As our summertime temperatures begin to heat up, there’s one innovation we can all be thankful for – AC. But drivers from the early 1900s didn’t have it so easy. In the last century, the auto industry has made great strides in providing ever evolving features that make our lives more comfortable. One area of innovation? Vehicle cooling and heating. Unlike our predecessors, drivers today can control the temperature inside their car with the push of a button. If you’re curious how we got here, we’re unpacking a brief timeline so you can see how far we’ve come.
The Earliest Vehicles
The earliest Model T’s had no doors and a collapsible roof. Most drivers were more concerned with keeping warm while driving in the winter rather than worrying about keeping cool in the summer – so they used the open air to keep cool. Soon after those first Model T’s hit the market, closed body vehicles were introduced with doors and open windows. These cars had vents installed under the dashboard which would circulate the outside air in an effort to keep passengers cool.
Early Innovations in AC
Some new options for car owners came on the market after the closed door models were introduced. The Knapp Limo-Sedan Fan was an electric fan mounted to the interior of the car. The other option was the car cooler which was mounted on the roof of the car, and used water evaporation to deliver cool air through the open window. Both of these options could reduce the inside car temperature by about 15 degrees.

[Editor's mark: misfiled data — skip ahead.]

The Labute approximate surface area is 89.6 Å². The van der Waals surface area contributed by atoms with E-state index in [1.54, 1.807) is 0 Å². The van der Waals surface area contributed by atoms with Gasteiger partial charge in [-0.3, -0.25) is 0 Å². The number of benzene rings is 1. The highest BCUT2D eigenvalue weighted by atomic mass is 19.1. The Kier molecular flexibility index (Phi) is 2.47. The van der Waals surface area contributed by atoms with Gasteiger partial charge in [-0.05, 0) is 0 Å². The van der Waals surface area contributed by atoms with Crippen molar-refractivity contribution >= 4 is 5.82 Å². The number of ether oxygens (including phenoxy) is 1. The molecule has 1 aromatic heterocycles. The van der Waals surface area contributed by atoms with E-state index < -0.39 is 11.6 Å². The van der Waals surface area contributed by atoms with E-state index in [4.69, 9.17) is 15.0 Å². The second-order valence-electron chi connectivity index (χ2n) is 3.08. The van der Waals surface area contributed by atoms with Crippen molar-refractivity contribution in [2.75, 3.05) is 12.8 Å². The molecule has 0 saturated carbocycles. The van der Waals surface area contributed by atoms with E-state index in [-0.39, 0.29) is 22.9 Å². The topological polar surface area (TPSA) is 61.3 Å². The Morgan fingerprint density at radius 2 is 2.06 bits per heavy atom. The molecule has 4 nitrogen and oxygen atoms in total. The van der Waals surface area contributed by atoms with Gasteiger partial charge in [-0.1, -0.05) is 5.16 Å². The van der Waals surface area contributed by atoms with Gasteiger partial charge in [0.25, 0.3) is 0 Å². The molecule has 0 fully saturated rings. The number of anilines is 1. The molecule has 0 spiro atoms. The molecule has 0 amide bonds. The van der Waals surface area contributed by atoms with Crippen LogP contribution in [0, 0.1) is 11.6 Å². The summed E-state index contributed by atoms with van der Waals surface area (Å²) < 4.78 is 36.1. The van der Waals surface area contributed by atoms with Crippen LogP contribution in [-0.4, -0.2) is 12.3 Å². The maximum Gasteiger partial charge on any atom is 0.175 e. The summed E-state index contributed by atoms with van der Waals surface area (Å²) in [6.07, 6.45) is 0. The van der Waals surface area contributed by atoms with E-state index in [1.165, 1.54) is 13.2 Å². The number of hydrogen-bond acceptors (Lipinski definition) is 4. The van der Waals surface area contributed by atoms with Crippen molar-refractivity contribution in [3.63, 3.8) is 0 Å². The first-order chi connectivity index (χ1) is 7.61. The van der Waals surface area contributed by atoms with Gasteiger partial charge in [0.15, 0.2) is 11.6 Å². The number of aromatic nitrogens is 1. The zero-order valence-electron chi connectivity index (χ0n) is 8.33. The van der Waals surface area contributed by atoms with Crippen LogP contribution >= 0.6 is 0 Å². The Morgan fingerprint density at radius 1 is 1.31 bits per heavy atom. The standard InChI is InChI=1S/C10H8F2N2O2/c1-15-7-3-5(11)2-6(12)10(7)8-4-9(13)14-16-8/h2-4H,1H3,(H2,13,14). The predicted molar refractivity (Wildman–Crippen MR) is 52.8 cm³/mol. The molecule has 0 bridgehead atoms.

Factory Installed AC
In the 1940s, Packard became the first car manufacturer to offer factory installed AC. The unit was installed in the trunk, and required drivers to get out of their vehicle to manually install or remove the drive belt from the compressor to turn the AC on and off. This unit could only circulate air inside the car (and did not use outside air). The condensed water ran overhead and was known to drip on passengers.
Post World War II Advances
World War II brought advances in air conditioning. Prior to the War, only 3,000 cars had installed AC, while after the war over 1 million cars had AC installed. In 1953, General Motors, Chrysler, and Packard all introduced new AC systems. More specifically, GM developed a new system that fit into a car’s engine. In 1963, Cadillac made a further breakthrough and invented comfort control – where the driver could set the temperature inside the car.
In the 1970s, environmental concerns became an issue when scientists discovered that compounds chlorofluorocarbons (or CFCs) were depleting the earth’s ozone layer. The primary refrigerant being used, called R12 (also known as Freon), was a CFC. Scientists realized that a new option needed to be developed. After years of testing, a suitable replacement was found in a refrigerant called R-134a. In 1987, the U.S. government signed the Montreal Compact, which in part required manufacturers to make the switch to R-134a by 1996.
Modern Day Air Conditioning
Today, our car air conditioning is highly advanced with options for dual and rear climate control. While we don’t hear about environmental concerns, driving with the AC turned on can still decrease your fuel efficiency by 25%. Some simple tips to help include: only driving at highway speeds with the AC turned on, not idling with your AC on, and opening your windows before turning on your AC to let the hot air out.
With all our modern advancements, it’s still a good idea to have your AC system checked on a yearly basis. If you haven’t had your maintenance appointment yet this spring or summer, our team is ready to help you test your AC and prepare you for the dog days of summer.